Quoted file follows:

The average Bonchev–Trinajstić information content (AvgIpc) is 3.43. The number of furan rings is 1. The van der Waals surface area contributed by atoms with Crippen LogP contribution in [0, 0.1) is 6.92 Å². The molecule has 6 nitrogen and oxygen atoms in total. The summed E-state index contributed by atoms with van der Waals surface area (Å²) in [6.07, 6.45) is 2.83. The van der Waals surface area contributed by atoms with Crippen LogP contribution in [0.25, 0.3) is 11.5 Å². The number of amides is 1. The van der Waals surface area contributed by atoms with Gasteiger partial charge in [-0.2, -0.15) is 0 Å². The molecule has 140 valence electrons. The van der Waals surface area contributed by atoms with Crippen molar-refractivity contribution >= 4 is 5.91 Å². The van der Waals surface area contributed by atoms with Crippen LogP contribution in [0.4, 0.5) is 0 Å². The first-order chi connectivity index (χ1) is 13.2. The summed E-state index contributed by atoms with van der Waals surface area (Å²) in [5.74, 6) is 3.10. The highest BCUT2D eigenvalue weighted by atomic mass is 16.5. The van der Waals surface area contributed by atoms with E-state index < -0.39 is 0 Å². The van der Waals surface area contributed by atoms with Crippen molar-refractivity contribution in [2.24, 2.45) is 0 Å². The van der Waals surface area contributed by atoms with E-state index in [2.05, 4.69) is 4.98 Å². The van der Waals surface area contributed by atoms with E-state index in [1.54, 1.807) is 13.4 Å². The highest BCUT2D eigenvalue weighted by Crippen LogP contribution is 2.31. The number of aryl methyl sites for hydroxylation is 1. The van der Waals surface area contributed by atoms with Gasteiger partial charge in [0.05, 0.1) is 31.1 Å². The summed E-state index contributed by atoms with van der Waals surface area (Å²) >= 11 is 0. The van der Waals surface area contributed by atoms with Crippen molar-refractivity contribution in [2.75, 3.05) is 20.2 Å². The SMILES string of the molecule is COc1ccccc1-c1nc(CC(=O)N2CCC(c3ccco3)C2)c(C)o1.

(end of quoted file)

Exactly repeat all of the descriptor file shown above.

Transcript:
The average Bonchev–Trinajstić information content (AvgIpc) is 3.43. The number of furan rings is 1. The van der Waals surface area contributed by atoms with Crippen LogP contribution in [0, 0.1) is 6.92 Å². The molecule has 6 nitrogen and oxygen atoms in total. The summed E-state index contributed by atoms with van der Waals surface area (Å²) in [6.07, 6.45) is 2.83. The van der Waals surface area contributed by atoms with Crippen LogP contribution in [0.25, 0.3) is 11.5 Å². The number of amides is 1. The van der Waals surface area contributed by atoms with Gasteiger partial charge in [-0.2, -0.15) is 0 Å². The molecule has 140 valence electrons. The van der Waals surface area contributed by atoms with Crippen molar-refractivity contribution >= 4 is 5.91 Å². The van der Waals surface area contributed by atoms with Crippen LogP contribution in [0.4, 0.5) is 0 Å². The first-order chi connectivity index (χ1) is 13.2. The summed E-state index contributed by atoms with van der Waals surface area (Å²) in [5.74, 6) is 3.10. The highest BCUT2D eigenvalue weighted by atomic mass is 16.5. The van der Waals surface area contributed by atoms with E-state index < -0.39 is 0 Å². The van der Waals surface area contributed by atoms with Crippen molar-refractivity contribution in [2.24, 2.45) is 0 Å². The van der Waals surface area contributed by atoms with E-state index in [2.05, 4.69) is 4.98 Å². The van der Waals surface area contributed by atoms with E-state index in [1.54, 1.807) is 13.4 Å². The highest BCUT2D eigenvalue weighted by Crippen LogP contribution is 2.31. The number of aryl methyl sites for hydroxylation is 1. The van der Waals surface area contributed by atoms with Gasteiger partial charge in [0.05, 0.1) is 31.1 Å². The summed E-state index contributed by atoms with van der Waals surface area (Å²) >= 11 is 0. The van der Waals surface area contributed by atoms with Crippen molar-refractivity contribution in [2.75, 3.05) is 20.2 Å². The SMILES string of the molecule is COc1ccccc1-c1nc(CC(=O)N2CCC(c3ccco3)C2)c(C)o1.